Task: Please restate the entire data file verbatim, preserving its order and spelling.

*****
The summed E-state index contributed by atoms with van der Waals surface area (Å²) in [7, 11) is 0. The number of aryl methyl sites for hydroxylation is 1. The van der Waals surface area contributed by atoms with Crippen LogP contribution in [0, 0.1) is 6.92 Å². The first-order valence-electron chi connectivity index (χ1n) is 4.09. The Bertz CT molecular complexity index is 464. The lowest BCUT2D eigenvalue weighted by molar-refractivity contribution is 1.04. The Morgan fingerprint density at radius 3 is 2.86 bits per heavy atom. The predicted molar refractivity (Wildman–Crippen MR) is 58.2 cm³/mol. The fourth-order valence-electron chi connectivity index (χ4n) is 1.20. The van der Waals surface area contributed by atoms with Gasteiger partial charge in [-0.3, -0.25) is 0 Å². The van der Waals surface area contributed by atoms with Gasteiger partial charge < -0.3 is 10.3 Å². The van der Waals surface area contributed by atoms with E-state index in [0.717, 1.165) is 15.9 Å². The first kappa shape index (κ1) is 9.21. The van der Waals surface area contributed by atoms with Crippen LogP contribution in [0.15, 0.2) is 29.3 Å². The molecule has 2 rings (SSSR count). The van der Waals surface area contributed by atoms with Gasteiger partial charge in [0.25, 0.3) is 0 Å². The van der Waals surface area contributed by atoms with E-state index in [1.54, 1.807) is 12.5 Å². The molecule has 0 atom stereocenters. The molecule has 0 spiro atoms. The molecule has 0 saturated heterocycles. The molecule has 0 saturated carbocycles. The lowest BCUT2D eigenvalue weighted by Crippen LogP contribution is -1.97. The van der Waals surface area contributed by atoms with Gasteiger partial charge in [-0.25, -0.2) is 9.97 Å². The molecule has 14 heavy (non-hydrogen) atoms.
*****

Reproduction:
The summed E-state index contributed by atoms with van der Waals surface area (Å²) in [7, 11) is 0. The number of aryl methyl sites for hydroxylation is 1. The van der Waals surface area contributed by atoms with Crippen LogP contribution in [0, 0.1) is 6.92 Å². The first-order valence-electron chi connectivity index (χ1n) is 4.09. The Bertz CT molecular complexity index is 464. The lowest BCUT2D eigenvalue weighted by molar-refractivity contribution is 1.04. The Morgan fingerprint density at radius 3 is 2.86 bits per heavy atom. The predicted molar refractivity (Wildman–Crippen MR) is 58.2 cm³/mol. The fourth-order valence-electron chi connectivity index (χ4n) is 1.20. The van der Waals surface area contributed by atoms with Gasteiger partial charge in [-0.3, -0.25) is 0 Å². The van der Waals surface area contributed by atoms with Gasteiger partial charge < -0.3 is 10.3 Å². The van der Waals surface area contributed by atoms with E-state index in [0.717, 1.165) is 15.9 Å². The first kappa shape index (κ1) is 9.21. The van der Waals surface area contributed by atoms with Crippen LogP contribution in [0.15, 0.2) is 29.3 Å². The molecule has 2 rings (SSSR count). The van der Waals surface area contributed by atoms with Gasteiger partial charge in [0.25, 0.3) is 0 Å². The van der Waals surface area contributed by atoms with E-state index in [1.54, 1.807) is 12.5 Å². The molecule has 0 atom stereocenters. The molecule has 0 spiro atoms. The molecule has 0 saturated heterocycles. The molecule has 0 saturated carbocycles. The lowest BCUT2D eigenvalue weighted by Crippen LogP contribution is -1.97. The van der Waals surface area contributed by atoms with Gasteiger partial charge in [-0.25, -0.2) is 9.97 Å². The molecule has 14 heavy (non-hydrogen) atoms.